Jens Asthoff

  • Sergej Jensen

    To many, the work shown in Sergej Jensen’s exhibition “Master of Color” must seem like a radical act of refusal: painting that celebrates its own absence. The predominantly large and midsize pictures exhibited here consist chiefly of various fabrics, often of several different types, that have been sewed or appliquéd together and then stretched on wooden frames or slats. Painting in the strictest sense is used only sporadically, and is often a minimal, almost incidental element. For viewers familiar with Jensen’s art, this will come as no surprise: He has been working for years on similarly

  • picks December 18, 2011

    Inge Krause

    Inge Krause’s latest exhibition includes portions of four new series of drawings, as well as an early Polaroid work. Krause has until now been known primarily for her unique process of painting: She pours numerous fine transparent layers of acrylic, with only occasionally a minimal pigmentation; the resulting paintings have the most delicate nuances of color and an inconceivable dimension of depth. The current exhibition, completely devoid of paintings, shows how Krause translates such qualities into the medium of drawing while preserving its autonomy. For her drawings, she has developed a

  • picks December 04, 2011

    Holger Niehaus

    Holger Niehaus’s latest exhibition features still lifes of flower and object arrangements. His subjects are simplified and refined, and they are thoroughly marked by a heightened sobriety. But this quality––something that Niehaus has also explored in his earlier works––does nothing to disturb their opulence and gorgeousness. On the contrary, it is often precisely through this tension that an impression of the arcane is established.

    Nearly all of the works are strictly concentrated on the subject. In a pack shot manner, Niehaus often displays the object against a white background, producing a

  • Pierre Huyghe

    A few surprises awaited visitors to Pierre Huyghe’s show “Influants” even before they entered the gallery. The evening of the opening, for example, there was a little crowd assembled at the entrance: People were being allowed to enter only one at a time. A young man standing guard asked each visitor his or her name. And as soon as the visitor discreetly answered, he opened the door to admit the guest, announcing his or her name in a loud voice. It was certainly a bit embarrassing to be presented as one of the attractions—at least until it was the turn of the next guest to suffer the same

  • Yeşim Akdeniz Graf

    For her exhibition “The Tell-Tale Heart,” Turkish-born Yeşim Akdeniz Graf (who studied at the Kunstakademie Düsseldorf, then lived in Amsterdam and Berlin before moving to Istanbul two years ago) showed new, predominantly large-format paintings. These works are marked by a characteristic, strikingly imaginative pictorial language and a repertoire of symbolic images. Often these were animal figures, such as the tigers in Love (all works 2011) and Retrospective. Both these tigers recline in the same pose, gazing directly at the observer. They are the principal characters in an allegory that Akdeniz

  • picks October 13, 2011

    Friederike Feldmann

    Friederike Feldmann approaches painting from a reflective outside perspective—always from new angles—and translates the results of her analytic gaze into an independent formal language. She focuses especially on the core aspects of painting such as gesture, texture, and representation. In the series “Ten Years After,” 2004–2006, pastel paintings evoke the texture and patterns of Oriental rugs, seemingly worn in spots by traces of time. Nearby are newer works that are also minimal, comprising spontaneously executed, rhythmically dense tangles of lines, as with Cyan Magenta Yellow 7, 2007. On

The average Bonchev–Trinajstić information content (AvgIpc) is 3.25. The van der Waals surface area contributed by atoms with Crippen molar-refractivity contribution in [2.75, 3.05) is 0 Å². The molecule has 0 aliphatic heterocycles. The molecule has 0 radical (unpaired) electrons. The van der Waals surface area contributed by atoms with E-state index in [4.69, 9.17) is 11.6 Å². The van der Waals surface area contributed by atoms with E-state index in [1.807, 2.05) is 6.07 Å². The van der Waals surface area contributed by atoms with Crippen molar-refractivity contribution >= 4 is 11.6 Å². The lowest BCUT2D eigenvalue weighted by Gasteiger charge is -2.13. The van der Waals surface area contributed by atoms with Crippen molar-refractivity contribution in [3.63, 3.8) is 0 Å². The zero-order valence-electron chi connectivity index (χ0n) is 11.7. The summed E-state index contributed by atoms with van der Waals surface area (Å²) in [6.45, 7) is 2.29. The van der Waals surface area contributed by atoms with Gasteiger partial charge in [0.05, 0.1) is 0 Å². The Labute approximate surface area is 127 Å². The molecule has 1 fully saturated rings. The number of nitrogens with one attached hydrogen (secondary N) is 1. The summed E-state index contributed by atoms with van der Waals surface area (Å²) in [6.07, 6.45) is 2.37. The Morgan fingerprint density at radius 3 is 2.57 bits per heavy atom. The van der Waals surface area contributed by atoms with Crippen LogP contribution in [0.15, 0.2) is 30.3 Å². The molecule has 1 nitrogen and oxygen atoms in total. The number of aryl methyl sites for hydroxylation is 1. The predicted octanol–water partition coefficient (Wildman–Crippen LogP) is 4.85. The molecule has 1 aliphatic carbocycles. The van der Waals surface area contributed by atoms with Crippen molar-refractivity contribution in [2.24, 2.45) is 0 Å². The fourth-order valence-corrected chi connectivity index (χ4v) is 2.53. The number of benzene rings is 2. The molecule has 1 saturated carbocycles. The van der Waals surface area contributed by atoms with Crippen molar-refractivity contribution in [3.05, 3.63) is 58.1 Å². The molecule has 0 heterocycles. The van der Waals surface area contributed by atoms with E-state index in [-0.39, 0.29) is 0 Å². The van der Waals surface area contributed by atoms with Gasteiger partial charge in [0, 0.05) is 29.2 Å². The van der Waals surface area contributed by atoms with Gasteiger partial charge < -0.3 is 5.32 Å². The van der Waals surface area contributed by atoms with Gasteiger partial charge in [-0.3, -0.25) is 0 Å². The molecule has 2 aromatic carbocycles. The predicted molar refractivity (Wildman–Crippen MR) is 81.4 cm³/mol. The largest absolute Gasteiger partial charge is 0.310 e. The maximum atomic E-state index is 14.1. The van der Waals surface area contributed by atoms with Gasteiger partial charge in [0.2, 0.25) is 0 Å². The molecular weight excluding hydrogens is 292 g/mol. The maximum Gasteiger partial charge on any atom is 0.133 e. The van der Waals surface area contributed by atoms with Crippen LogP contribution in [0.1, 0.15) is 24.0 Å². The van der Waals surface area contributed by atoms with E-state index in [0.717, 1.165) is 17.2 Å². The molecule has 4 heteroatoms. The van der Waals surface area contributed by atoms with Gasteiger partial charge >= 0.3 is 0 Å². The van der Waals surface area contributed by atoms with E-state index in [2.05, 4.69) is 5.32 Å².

• picks October 04, 2011

    Juliette Blightman

    On September 9, 2011, the sky over Berlin was overcast, and a palpable chill penetrated the warmth of late summer. It was raining on and off, and the light began to become gray earlier than usual. These details all became part of Juliette Blightman’s latest solo show, which opened that evening. Around 6 PM, dull daylight filled the spaces of the gallery. As one looked for art, one gradually became aware that here illumination itself, along with the general emptiness, was a decisive player.

    Juliette Blightman has covered the tall windows in three rooms with soft, white fabric in order to modulate

  • Eriks Apalais

    The paintings of Eriks Apalais have a sort of gravity-defying lightness. He presents the viewer with a hybrid world of images in which abstract and figurative elements interact across great expanses of undefined space. It’s not always clear what we are seeing, but the images have a characteristic tone, produced through surprising juxtapositions of heterogeneous objects that coalesce to form an open system of ciphers that alternates between legibility and enigma. The Latvian-born artist’s first solo show was titled “Confessions,” in allusion to St. Augustine, who along with Andrei Tarkovsky is

  • Ellen Gronemeyer

    Berlin-based artist Ellen Gronemeyer doesn’t often show her paintings. But that’s for good reason: Her pictures take time. She always works them over intensively, and her motifs emerge through this process. The small-format canvases in her recent show, “CDU/CSU” (named for the German center-right political faction), reveal that Gronemeyer, who is constantly developing and refining her artistic techniques, has brought her painting to a high level of compositional density. She presented just eight paintings and one drawing. Some are still, tight-lipped portraits; some retain a more cartoonlike or

  • picks May 18, 2011

    Philip Gaißer

    Chiuso” (Closed)—the title of Philip Gaißer’s solo exhibition at the Palais für Aktuelle Kunst—alludes to the fact that Gaißer has closed all apertures, so to speak, and plunged the show into twilight. Indeed, it references the process of analog photography itself, which depends on a shutter closing in order to expose film to a particular amount of light. In the staging of his photographs, Gaißer takes twilight as his point of departure and develops a nuanced dramaturgy of illumination: The images are tempered by spotlights, light tables, isolated points of light, and the diffuse glow of

  • picks April 20, 2011